The surmountable trials of Lady Ghana


God’s marketing

The only positive thing about traffic in and out of Accra is that it gives you plenty of time to admire billboards and shop signs along the road. And some of them are indeed spectacular.

Now Ghana is a very religious place, so it shouldn’t come as a surprise that most signs have a spiritual (if not biblical) content. At the very least, your business should be blessed and anointed in the oil of holy deliverance. And, sister, you don’t just own a small home appliances shop – you run God’s power house.

Here is a selection of my favourites, captured just outside Accra, in a place called Budumburam (reminds me of something…).

This looks very promising. But I wonder about the pastor’s name?

You can’t go wrong with an anointed square pipe, right?

Open the door to your heart

Do not check while driving

A very special school

That’s faith for you. But should you need more of it:

By the way, I would like to thank you all very much for your kind comments, concerns and encouragement  following my previous post. It means a lot. Thank you x



Get off my road

We’ve had this long-standing argument with Mr Club. I got tired of seeing him zipping around town on his cool motorbike while I had to hail a taxi just because we ended up with a lemon of a car on our previous post.

I reached a point where I was desperate for a two-wheeler of my own. Not a motorbike, since I would struggle to maintain my usual class on it, but surely a scooter would solve my misery. Mr Club however remained inflexible: take a basic training course or I won’t let you get one. Therefore as I travelled through Europe this summer, I booked a class and I am now proudly qualified, if not safe, to hit the road.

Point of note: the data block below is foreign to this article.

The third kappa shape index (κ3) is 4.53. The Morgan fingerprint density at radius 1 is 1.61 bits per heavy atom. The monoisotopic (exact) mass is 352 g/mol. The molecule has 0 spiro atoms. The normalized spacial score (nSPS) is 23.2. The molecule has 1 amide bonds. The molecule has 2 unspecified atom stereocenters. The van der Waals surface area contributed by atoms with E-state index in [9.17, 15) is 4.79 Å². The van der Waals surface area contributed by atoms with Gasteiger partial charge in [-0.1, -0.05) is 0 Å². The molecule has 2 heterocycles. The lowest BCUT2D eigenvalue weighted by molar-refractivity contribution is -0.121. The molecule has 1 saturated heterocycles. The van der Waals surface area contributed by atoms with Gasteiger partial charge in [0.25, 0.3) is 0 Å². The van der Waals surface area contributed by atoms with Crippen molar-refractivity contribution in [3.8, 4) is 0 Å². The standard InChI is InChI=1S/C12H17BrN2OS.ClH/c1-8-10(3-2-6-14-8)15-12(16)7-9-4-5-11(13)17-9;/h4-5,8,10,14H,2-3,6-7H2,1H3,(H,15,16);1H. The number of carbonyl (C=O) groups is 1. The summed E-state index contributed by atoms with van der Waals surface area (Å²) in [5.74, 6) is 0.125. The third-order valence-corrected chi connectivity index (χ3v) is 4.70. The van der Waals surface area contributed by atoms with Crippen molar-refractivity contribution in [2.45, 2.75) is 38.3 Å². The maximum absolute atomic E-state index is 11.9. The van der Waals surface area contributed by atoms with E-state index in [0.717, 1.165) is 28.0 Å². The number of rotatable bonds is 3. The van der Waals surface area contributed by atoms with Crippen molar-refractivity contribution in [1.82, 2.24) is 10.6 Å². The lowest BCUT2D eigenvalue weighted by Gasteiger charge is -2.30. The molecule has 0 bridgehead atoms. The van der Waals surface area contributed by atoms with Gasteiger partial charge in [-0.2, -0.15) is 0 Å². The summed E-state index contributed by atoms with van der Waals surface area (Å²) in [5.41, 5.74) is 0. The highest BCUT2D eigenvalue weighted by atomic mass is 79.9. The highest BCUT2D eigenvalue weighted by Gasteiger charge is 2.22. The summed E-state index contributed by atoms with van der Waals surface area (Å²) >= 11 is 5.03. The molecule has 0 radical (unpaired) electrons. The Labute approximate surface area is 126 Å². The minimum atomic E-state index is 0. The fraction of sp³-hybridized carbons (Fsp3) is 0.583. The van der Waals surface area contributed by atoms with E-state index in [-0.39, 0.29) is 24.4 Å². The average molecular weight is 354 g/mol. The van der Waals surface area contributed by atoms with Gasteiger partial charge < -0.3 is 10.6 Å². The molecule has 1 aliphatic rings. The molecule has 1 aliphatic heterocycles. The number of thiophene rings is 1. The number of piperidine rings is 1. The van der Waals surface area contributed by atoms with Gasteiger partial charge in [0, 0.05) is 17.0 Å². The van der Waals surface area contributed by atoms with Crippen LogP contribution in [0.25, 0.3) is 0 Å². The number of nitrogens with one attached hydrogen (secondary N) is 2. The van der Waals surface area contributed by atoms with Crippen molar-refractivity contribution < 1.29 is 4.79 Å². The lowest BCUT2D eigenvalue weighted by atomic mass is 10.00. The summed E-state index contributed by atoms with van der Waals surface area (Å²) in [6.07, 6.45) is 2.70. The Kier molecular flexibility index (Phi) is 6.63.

Getting a scooter in Accra is really easy. The streets are strewn with hundreds of imported motors that you can buy for about 500 dollars or less. I settled for a Suzuki 125cc that had been shipped from Italy. The ownership papers indicated the right body number, but on close inspection the brand read Yamaha 600cc. Interesting.

I agreed to pay the retailer once he would come back with the ownership papers duly changed and a regular license plate, and I left him 150 Ghana cedis (about $75) for the government registration fee. Three days later he came back with the right papers, the right plate and a receipt for 50 Ghc. Apparently and a few people have confirmed it since, although the government officially charge 50 Ghc, they like you to pay three times as much to help them do the work “correctly”. Whatever.

But for the past three weeks, my scooter and I have been cruising the streets of Accra, avoiding mad drivers and potholes, while trying to stop my skirt from embarrassing me too much. And I’m told that I look very French on it.



“You will love it there”

When we told them that we would be moving to Ghana, most people were happy for us. We weren’t and I feel bad about it.

We had been looking for jobs anywhere but in Africa, but the doors seemed to remain closed. We dreamt of skiing in Switzerland, of cycling along the Potomac in Washington D.C. or learning how to cook in Vietnam. After five years of dealing with post-conflict countries, I felt we deserved it.